- Written by Peter Burnett Peter Burnett
The Trials of Oz by Tony Palmer is as much history as it is literary curiosity. In fact until such time as we return to upholding prejudicial and Victorian attitudes to print and sexual culture, it will only get funnier.
That the judge in particular is prone to question the meaning and relevance of so many things and labels homosexuality for example as a perversion, is simply antiquated. In the teeth of so much evidence, much hypocrisy is revealed.
The character list includes John Mortimer of course, and witnesses such as John Peel, George Melly and Marty Feldman, called to testify upon Oz's artistic merits ('if any').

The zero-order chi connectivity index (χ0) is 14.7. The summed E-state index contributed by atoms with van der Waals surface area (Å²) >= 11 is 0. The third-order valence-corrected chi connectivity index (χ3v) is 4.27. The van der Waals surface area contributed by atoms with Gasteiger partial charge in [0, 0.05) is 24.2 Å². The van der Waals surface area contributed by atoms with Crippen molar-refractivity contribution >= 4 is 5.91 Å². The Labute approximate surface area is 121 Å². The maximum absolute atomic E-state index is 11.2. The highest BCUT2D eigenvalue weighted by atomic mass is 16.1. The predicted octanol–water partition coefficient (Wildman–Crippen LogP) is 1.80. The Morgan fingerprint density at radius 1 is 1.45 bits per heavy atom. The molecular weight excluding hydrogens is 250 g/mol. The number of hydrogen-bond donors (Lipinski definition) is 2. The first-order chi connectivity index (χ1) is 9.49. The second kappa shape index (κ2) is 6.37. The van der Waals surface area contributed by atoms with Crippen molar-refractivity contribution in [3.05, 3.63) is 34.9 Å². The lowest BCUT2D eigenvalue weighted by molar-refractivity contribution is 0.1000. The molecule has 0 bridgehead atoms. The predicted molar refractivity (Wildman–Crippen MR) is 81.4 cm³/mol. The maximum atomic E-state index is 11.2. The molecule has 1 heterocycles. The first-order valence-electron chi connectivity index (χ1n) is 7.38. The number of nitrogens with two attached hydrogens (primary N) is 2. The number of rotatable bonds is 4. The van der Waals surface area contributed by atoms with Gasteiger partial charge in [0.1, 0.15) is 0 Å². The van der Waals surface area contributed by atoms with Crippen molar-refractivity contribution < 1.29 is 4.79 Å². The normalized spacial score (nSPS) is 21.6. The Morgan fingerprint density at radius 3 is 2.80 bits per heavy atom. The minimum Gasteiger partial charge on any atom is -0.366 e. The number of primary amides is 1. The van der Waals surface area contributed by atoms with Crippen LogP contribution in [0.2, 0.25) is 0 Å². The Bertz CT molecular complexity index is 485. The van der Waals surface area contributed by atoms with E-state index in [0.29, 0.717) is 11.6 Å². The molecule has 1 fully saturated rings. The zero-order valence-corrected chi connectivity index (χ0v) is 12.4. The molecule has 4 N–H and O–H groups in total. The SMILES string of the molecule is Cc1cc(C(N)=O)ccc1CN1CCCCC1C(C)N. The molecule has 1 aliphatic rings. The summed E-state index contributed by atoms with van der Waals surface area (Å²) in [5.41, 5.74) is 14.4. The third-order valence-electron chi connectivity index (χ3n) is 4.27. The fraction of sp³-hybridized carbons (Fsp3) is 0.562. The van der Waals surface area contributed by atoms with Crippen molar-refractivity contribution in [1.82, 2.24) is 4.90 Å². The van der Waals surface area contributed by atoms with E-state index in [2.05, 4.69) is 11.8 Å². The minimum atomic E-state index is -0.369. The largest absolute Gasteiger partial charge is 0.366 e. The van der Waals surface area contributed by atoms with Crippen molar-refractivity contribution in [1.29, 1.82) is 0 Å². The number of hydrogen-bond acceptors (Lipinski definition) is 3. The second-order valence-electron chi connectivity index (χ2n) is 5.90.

The painful dissection of cartoons and adverts is difficult reading over 270 pages, simply because we're not used to having such facts as Rembrandt's attitude to lesbianism questioned, and whether something aimed at homosexuals can class a publication as 'obscene'.
But worst of all is the sophistry, which is despicable. This and the obvious fact that Justice Argyle is grossly misdirecting the jury. The Oz case is an interesting look at a rusty legal sustem falling in on itslf as it tries to prosecute something with malice, rather than public interest at heart.